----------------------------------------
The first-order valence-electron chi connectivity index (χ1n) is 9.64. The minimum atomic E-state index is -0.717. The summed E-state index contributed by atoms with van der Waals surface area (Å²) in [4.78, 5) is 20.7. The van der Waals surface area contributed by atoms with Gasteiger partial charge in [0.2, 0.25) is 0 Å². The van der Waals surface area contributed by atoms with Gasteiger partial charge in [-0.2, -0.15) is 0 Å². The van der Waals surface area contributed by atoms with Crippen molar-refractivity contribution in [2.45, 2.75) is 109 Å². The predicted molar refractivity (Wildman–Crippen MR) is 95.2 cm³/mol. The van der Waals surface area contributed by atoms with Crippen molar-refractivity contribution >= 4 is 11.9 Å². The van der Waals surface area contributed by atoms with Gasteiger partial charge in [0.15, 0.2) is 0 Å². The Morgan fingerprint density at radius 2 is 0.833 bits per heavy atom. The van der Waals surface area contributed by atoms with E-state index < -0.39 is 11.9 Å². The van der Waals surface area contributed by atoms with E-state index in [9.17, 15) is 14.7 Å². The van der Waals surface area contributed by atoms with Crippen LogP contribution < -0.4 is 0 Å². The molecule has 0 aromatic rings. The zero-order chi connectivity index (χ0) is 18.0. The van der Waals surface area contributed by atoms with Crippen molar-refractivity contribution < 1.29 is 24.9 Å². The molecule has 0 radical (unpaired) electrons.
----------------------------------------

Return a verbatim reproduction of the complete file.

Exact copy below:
The first-order valence-electron chi connectivity index (χ1n) is 9.64. The minimum atomic E-state index is -0.717. The summed E-state index contributed by atoms with van der Waals surface area (Å²) in [4.78, 5) is 20.7. The van der Waals surface area contributed by atoms with Gasteiger partial charge in [0.2, 0.25) is 0 Å². The van der Waals surface area contributed by atoms with Gasteiger partial charge in [-0.2, -0.15) is 0 Å². The van der Waals surface area contributed by atoms with Crippen molar-refractivity contribution in [2.45, 2.75) is 109 Å². The predicted molar refractivity (Wildman–Crippen MR) is 95.2 cm³/mol. The van der Waals surface area contributed by atoms with Crippen molar-refractivity contribution >= 4 is 11.9 Å². The van der Waals surface area contributed by atoms with Gasteiger partial charge in [0.15, 0.2) is 0 Å². The Morgan fingerprint density at radius 2 is 0.833 bits per heavy atom. The van der Waals surface area contributed by atoms with E-state index < -0.39 is 11.9 Å². The van der Waals surface area contributed by atoms with E-state index in [9.17, 15) is 14.7 Å². The van der Waals surface area contributed by atoms with Crippen LogP contribution < -0.4 is 0 Å². The molecule has 0 aromatic rings. The zero-order chi connectivity index (χ0) is 18.0. The van der Waals surface area contributed by atoms with Crippen molar-refractivity contribution < 1.29 is 24.9 Å². The molecule has 0 radical (unpaired) electrons.